W3C

All posts by Wendy Seltzer

Introducing the W3C Strategy Funnel

W3C has a variety of mechanisms for listening to what the community thinks could make for good future Web standards. These include discussions with the Membership, discussions with other standards bodies, and the activities of thousands of engineers in nearly 300 community groups. There are lots of good ideas, and lately the strategy team in […]
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W3C announces antitrust guidance document

The W3C supports a community including more than 400 member organizations in developing Open Standards for the Open Web Platform. Many of these organizations are competitors in highly competitive markets. Others are researchers, consumers, and regulators. They come together in W3C Working Groups and Interest Groups to develop standards for interoperability: shared languages, formats, and APIs. The W3C Process supports this […]
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Privacy Bridges with Do Not Track

We welcome the inclusion of W3C’s Do Not Track specification among the “privacy bridges” proposed by an international group of privacy experts as structures to improve US-EU privacy cooperation. “Bridges” is an apt descriptor for W3C’s work on voluntary consensus technical standards, through which we aim to make the Web work for users, developers, and […]
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TPE to CR: Advancing the conversation about Web tracking preferences

W3C’s Tracking Protection Working Group today published the Candidate Recommendation of the Tracking Preference Expression (TPE) and calls for implementation and testing of the specification. Congratulations to the Working Group on this progress. Abstract: This specification defines the DNT request header field as an HTTP mechanism for expressing the user’s preference regarding tracking, an HTML […]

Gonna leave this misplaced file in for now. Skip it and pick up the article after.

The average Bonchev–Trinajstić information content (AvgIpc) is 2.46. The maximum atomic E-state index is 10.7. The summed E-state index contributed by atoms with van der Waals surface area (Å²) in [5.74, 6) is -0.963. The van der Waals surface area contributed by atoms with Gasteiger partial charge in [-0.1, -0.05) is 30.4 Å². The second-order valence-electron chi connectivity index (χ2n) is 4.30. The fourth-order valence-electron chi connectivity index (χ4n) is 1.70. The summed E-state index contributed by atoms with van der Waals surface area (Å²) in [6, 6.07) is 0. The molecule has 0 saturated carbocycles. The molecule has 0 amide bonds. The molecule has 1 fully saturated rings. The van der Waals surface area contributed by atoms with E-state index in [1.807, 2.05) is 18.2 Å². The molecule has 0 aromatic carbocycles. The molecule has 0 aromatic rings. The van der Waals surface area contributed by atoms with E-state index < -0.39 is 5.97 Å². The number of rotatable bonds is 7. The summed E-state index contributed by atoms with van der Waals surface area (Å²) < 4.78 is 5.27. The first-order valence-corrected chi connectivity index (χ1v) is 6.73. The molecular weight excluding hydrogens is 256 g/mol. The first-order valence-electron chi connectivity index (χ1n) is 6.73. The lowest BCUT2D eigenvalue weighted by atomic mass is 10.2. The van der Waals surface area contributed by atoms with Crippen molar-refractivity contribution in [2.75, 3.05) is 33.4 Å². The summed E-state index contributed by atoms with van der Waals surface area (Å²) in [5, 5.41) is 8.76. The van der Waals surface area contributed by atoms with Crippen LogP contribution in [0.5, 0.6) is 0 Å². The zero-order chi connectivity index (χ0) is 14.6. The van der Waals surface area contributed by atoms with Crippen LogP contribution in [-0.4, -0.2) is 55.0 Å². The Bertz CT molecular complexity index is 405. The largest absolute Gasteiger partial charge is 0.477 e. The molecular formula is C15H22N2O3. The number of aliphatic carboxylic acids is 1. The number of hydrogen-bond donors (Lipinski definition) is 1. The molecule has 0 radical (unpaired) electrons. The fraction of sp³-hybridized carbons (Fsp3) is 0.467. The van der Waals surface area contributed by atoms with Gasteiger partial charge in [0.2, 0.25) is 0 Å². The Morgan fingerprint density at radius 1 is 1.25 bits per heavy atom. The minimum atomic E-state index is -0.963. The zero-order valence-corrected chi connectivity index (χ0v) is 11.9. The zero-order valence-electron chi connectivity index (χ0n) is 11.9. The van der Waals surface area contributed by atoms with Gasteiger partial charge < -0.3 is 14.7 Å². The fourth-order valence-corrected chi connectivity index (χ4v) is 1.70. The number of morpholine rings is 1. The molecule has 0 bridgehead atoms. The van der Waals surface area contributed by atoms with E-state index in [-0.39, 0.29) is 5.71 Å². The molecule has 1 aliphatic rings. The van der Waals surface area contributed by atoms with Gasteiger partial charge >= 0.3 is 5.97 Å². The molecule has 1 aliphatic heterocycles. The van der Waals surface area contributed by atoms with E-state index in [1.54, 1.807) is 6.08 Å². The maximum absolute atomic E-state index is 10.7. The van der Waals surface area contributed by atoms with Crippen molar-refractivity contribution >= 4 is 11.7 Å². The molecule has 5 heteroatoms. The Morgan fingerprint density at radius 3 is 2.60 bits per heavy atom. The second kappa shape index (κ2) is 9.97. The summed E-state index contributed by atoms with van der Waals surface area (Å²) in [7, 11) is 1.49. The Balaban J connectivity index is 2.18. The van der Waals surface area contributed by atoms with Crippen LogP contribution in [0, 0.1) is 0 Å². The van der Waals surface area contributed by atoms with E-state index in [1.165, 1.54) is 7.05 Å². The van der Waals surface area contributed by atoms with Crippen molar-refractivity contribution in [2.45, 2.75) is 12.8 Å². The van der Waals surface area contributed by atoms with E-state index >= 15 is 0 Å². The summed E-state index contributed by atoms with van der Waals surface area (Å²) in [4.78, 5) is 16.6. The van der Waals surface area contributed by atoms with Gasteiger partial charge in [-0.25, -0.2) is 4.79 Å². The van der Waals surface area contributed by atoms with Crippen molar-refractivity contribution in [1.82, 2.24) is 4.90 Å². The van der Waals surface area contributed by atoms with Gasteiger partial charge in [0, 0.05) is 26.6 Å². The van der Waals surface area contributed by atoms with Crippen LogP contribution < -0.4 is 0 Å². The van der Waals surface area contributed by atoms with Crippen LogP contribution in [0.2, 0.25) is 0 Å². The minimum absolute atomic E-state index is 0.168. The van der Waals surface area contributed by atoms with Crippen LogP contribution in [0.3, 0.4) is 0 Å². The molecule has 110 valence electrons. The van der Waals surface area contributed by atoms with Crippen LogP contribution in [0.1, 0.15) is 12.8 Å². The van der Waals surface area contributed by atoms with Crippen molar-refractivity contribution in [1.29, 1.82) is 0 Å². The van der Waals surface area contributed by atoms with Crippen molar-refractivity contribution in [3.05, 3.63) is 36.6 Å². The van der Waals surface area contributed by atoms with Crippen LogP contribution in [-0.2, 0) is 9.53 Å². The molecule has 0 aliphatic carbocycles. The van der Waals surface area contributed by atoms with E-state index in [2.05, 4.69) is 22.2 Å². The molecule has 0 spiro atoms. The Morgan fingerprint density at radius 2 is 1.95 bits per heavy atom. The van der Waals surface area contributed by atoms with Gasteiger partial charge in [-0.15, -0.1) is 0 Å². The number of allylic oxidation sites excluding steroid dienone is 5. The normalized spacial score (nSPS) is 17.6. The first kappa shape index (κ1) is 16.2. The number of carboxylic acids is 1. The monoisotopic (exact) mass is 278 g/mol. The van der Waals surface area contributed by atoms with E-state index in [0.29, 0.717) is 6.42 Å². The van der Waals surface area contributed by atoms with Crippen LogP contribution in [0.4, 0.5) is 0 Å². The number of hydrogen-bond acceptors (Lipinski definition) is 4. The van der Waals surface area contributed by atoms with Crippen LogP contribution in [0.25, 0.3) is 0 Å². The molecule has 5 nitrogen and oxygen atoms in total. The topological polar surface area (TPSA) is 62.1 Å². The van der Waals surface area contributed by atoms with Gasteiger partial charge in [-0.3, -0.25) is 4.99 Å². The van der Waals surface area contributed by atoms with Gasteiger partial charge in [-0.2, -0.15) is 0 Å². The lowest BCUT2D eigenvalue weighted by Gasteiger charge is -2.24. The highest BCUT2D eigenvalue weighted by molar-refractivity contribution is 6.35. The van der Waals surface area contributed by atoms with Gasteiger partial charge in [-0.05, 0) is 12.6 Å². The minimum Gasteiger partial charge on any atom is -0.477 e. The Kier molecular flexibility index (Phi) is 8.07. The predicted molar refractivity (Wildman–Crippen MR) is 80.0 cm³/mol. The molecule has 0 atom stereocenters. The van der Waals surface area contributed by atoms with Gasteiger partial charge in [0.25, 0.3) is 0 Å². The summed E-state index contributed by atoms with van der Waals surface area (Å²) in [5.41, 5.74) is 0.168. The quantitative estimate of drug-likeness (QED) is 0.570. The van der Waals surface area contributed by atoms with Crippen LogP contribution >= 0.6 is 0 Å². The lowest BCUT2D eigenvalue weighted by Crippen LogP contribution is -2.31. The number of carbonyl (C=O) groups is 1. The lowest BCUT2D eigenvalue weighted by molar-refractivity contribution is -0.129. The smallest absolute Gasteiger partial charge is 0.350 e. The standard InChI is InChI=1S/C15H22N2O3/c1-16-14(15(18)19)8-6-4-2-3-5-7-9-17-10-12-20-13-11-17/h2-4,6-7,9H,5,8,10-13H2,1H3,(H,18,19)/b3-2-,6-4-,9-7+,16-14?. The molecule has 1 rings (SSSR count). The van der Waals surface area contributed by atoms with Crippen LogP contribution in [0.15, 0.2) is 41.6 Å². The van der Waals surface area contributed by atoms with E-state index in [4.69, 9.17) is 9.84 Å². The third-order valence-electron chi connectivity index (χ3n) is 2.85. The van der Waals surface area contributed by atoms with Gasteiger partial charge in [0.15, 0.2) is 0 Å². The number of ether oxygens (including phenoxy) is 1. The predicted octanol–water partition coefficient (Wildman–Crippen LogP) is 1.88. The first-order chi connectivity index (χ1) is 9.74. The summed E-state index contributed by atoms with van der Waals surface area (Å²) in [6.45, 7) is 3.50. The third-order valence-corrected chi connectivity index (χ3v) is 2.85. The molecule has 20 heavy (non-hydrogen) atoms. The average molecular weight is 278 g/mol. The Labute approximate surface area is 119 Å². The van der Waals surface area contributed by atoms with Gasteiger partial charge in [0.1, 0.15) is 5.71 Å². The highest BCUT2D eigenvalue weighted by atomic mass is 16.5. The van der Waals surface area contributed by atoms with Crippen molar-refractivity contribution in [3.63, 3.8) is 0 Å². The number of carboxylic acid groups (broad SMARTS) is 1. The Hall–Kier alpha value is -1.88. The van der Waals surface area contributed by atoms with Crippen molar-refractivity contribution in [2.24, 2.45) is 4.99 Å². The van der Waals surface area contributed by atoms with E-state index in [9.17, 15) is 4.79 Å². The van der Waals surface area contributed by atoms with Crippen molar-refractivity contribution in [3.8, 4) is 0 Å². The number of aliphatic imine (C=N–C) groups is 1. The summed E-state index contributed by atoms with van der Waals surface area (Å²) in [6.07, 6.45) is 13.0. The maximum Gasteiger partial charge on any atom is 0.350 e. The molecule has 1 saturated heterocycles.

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W3C Updates General Document License

W3C announced today an update to liberalize its general document license. The updated license —applied today to all documents the W3C has published under its general document license— permits the creation of derivative works not for use as technical specifications, and the excerpting of Code Components under the W3C Software License. When writing Recommendations, we […]
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Strengthen Web Security on The Day We Fight Back

We see pervasive monitoring as an attack on the Web and its users. The Web is for everyone. The W3C community builds Web protocols and formats to enable individuals and groups to communicate with those they are trying to reach, and to protect those communications from eavesdropping of third parties. Vulnerabilities to pervasive surveillance threaten […]
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